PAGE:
It is most unfortunate that his dream for an egalitarian society remains largely unattainable within the subsisting and unraveling political system, where all sorts of aberrations and monstrosities make it increasingly impossible for true democratic ideals to flourish; or for the people to reap the dividends of democracy. Twenty-one years after the fourth Republic took off ushering a new political dispensation, it is almost embarrassing to report that equity, human rights, equality before the law, separation of powers especially as regards the last tier of government-local government, independence of the judiciary, etc.are still tethering and not firmly in place. Little wonder the call for restructuring remains pungently unassailable as were the calls for the military to return to the barracks in the 80s and 90s.

 Democratic culture and traditions such as free and fair elections, respect for the rule of law, equality before the law, equity, fairness and so on are still deformed  or stunted in growth. Bad behaviours inconsistent with democratic norms  and traditions have over riding influence within the political space. Also, years of military dictatorship left so much of bad influences within the polity making a resetting of mindset within the society either too slow or near impossible. Problems of corruption, bad governance, disconnect between the government and the governed, total disregard for the rule of law, miscarriage of justice, discrimination, election rigging, poverty, unemployment of the teeming population of young people, hijacking of reins of power by undemocratic elements or dark forces in the society who are self-serving are some of the dangers to democracy; which Chief Arthur Nwankwo consistently warned about in his seminal presentations, but no one really paid any serious attention.

As an entrepreneur, Chief Arthur Nwankwo used the platform of his publishing house, The Fourth Dimension Limited to defend and promote African thought and political discourse: Examples include the publication of the classics: Toward the decolonization of African Literature by Chinweizu, Onwuchekwa Jemie & Ihechukwu Madubuike (1980);The Nigerian Revolution and the Biafran Civil War by A Madiebo; Nigeria: The Stolen Billions by Arthur Nwankwo alongside over forty other publications by him alone. To say that Chief Agwuncha Nwankwo was a prolific writer is to state the obvious. He was truly an intellectual giant who left great legacies that will endure the test of time.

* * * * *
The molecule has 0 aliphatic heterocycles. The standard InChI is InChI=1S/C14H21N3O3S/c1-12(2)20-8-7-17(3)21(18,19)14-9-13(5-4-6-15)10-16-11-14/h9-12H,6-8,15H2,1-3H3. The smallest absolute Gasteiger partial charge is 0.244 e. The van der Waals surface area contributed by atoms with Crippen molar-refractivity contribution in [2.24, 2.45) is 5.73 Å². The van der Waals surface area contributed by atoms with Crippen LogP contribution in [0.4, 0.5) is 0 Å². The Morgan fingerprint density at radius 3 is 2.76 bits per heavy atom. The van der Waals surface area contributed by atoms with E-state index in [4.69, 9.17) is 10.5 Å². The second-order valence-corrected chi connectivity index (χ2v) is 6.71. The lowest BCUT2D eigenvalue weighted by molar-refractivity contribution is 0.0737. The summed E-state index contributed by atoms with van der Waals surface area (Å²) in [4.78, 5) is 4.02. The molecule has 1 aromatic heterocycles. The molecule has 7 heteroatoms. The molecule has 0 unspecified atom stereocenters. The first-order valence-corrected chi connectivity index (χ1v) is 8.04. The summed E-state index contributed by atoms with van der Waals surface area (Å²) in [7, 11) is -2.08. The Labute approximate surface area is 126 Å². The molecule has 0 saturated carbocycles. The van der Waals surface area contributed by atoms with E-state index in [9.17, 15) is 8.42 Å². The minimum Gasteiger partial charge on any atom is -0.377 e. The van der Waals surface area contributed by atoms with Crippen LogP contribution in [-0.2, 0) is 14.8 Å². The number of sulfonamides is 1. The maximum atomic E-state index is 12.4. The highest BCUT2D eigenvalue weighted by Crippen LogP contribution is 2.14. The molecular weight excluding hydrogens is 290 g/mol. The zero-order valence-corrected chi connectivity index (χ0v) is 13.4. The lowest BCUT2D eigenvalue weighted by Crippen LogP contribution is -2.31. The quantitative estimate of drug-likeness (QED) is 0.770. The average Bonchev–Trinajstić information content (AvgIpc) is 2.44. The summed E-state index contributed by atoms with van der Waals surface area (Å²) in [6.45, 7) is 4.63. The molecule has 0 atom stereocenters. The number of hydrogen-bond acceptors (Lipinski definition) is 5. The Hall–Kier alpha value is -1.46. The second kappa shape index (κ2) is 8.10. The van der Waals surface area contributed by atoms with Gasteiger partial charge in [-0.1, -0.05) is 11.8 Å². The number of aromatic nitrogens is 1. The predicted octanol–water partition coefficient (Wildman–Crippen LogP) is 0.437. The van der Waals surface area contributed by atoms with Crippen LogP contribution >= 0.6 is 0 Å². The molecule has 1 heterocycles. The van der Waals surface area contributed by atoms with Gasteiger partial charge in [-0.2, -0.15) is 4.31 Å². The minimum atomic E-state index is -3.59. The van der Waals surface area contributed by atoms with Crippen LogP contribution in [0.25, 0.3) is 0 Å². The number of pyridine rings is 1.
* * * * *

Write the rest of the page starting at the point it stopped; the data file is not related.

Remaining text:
Truly, Chief Arthur Agwuncha Nwankwo’s death is a great loss not only to the Igbo race, but Nigeria as a whole. He will be remembered as a patriot, who fought hard for a better society. He has now stridden onto that revered pantheon where other great Igbo statesmen such as Mokwugo Okoye, RBK Okafor, Mbonu Ojike, Nnamdi Azikiwe, Odumegwu Ojukwu, Sam Onunaka Mbakwe, Chuba Okadigbo, K.O Mbadiwe, M.I. Okpara, Akanu Ibiam and so on already occupy.

Rest in peace noble soul; rest in peace great force of nature; rest in peace dogged fighter and defender of Decency and the Truth;

Adieu Chief Arthur Agwuncha Nwankwo, Oke Osisi!

About author

Ben Ezumah

Ben Ezumah was born in Arochukwu, Abia state, Nigeria. He attended Holy Ghost College, Owerri (1983). His first degree was at University of Jos (1990) where he obtained BA (Hons.) in English and Linguistics combined honors. He obtained Post Graduate Diploma (PGD) in Journalism from the International Institute of Journalism, Abuja. (2003) Post Graduate Diploma in Education (PGDE) from the University of Abuja (2005), Master of Science (MS) Adult Learning in English as a Second Language (2015) from Walden University, Minneapolis, Minnesota, USA.(2015). As a result of his inter-disciplinary works and specializations, he can rightly be described as a Journalist, Educationist, Playwright, Essayist, Creative Writer, Linguist, Biographer and Poet. Some of his publications include though not limited to: Meditations of an Old Prostitute-a Collection of Poems (2002), co-author: Perspectives on Aro History and Civilization-the Splendor of a Great Past-Volumes 1,2&3(2001),2003)&(2007)respectively. Wedding-Bells that Never Rang (2013). Ben Ezumah was the pioneer Editor, Aronews for about ten years. He is a member of the Association of Nigerian Authors,(ANA) Nigerian Environmental Society(NES) among several others.